Eire: cutbacks a drawback

March 12, 2004

Matthew Neuberger, 22, is enjoying his social life in Dublin and his study at Trinity College, by far the most popular college for overseas students.

He has no Irish connections, yet he has felt very welcome in Dublin. He was one of four students who came to Trinity at the same time from the same independent school, St Paul's, in Barnes, London.

His English accent never causes him any problems, apart from the odd drink-induced barb about 800 years of history.

"I wanted to go to Europe to university and I thought Trinity was a good opportunity. I'm glad I did, but now I am anxious to get out and get started," the final-year economics student said.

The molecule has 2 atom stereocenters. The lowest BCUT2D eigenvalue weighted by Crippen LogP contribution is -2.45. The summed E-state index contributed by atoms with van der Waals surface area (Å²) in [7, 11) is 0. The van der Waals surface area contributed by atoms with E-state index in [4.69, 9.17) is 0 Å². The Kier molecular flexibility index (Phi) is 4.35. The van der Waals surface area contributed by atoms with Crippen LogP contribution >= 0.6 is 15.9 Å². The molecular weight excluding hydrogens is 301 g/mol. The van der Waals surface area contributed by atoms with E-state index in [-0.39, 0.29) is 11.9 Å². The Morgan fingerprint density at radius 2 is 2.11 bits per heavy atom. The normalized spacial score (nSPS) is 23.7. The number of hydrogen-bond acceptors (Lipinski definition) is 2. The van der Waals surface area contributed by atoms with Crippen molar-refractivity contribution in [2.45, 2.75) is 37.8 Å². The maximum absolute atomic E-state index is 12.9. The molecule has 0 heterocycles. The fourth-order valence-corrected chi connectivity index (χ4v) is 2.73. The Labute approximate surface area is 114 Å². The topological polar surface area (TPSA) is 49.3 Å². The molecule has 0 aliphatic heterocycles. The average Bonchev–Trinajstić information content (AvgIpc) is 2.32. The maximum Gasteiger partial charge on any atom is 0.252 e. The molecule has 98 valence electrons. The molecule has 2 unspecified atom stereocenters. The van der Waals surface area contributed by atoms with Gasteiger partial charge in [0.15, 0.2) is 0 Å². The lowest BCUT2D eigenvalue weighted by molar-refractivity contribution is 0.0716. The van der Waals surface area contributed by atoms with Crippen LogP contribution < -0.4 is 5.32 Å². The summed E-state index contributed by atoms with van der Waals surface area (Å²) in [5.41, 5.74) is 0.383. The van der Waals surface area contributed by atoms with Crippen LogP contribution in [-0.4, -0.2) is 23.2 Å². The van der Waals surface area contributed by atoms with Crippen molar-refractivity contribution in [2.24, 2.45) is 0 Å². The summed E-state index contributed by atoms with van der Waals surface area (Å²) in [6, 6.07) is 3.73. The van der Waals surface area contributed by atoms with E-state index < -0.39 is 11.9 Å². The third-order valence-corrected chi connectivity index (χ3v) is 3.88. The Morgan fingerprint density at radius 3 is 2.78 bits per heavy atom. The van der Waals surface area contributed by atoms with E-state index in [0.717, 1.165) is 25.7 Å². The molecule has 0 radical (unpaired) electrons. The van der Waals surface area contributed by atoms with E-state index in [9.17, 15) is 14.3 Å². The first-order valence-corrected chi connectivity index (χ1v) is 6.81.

Academic standards at Trinity are as good as in many UK universities, but Mr Neuberger notices the effects of cutbacks in state funding over the past two years.

Trinity, he says, is the best-known Irish institution abroad and he would not be surprised if applications from England swell when top-up fees are introduced.

University authorities are keeping an eye on developments but are more focused on the immediate crisis over funding.

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